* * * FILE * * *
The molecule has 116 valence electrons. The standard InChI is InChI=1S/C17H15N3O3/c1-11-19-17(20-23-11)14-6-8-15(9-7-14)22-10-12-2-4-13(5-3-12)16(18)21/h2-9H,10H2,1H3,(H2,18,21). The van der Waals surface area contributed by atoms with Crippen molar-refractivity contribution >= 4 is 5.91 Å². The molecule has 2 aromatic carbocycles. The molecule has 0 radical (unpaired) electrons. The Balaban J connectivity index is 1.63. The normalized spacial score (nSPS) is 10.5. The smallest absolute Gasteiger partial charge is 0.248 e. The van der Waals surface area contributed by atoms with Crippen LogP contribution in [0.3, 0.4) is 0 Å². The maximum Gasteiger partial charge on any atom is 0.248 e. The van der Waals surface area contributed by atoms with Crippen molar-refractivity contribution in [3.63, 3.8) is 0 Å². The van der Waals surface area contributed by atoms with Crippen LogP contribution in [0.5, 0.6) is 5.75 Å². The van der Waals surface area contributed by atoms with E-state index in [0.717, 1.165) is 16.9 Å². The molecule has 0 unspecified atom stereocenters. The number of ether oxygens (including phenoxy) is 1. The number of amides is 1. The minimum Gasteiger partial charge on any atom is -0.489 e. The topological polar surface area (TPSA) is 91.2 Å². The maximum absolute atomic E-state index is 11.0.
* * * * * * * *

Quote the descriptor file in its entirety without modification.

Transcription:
The molecule has 116 valence electrons. The standard InChI is InChI=1S/C17H15N3O3/c1-11-19-17(20-23-11)14-6-8-15(9-7-14)22-10-12-2-4-13(5-3-12)16(18)21/h2-9H,10H2,1H3,(H2,18,21). The van der Waals surface area contributed by atoms with Crippen molar-refractivity contribution >= 4 is 5.91 Å². The molecule has 2 aromatic carbocycles. The molecule has 0 radical (unpaired) electrons. The Balaban J connectivity index is 1.63. The normalized spacial score (nSPS) is 10.5. The smallest absolute Gasteiger partial charge is 0.248 e. The van der Waals surface area contributed by atoms with Crippen LogP contribution in [0.3, 0.4) is 0 Å². The maximum Gasteiger partial charge on any atom is 0.248 e. The van der Waals surface area contributed by atoms with Crippen molar-refractivity contribution in [3.63, 3.8) is 0 Å². The van der Waals surface area contributed by atoms with Crippen LogP contribution in [0.5, 0.6) is 5.75 Å². The van der Waals surface area contributed by atoms with E-state index in [0.717, 1.165) is 16.9 Å². The molecule has 0 unspecified atom stereocenters. The number of ether oxygens (including phenoxy) is 1. The number of amides is 1. The minimum Gasteiger partial charge on any atom is -0.489 e. The topological polar surface area (TPSA) is 91.2 Å². The maximum absolute atomic E-state index is 11.0.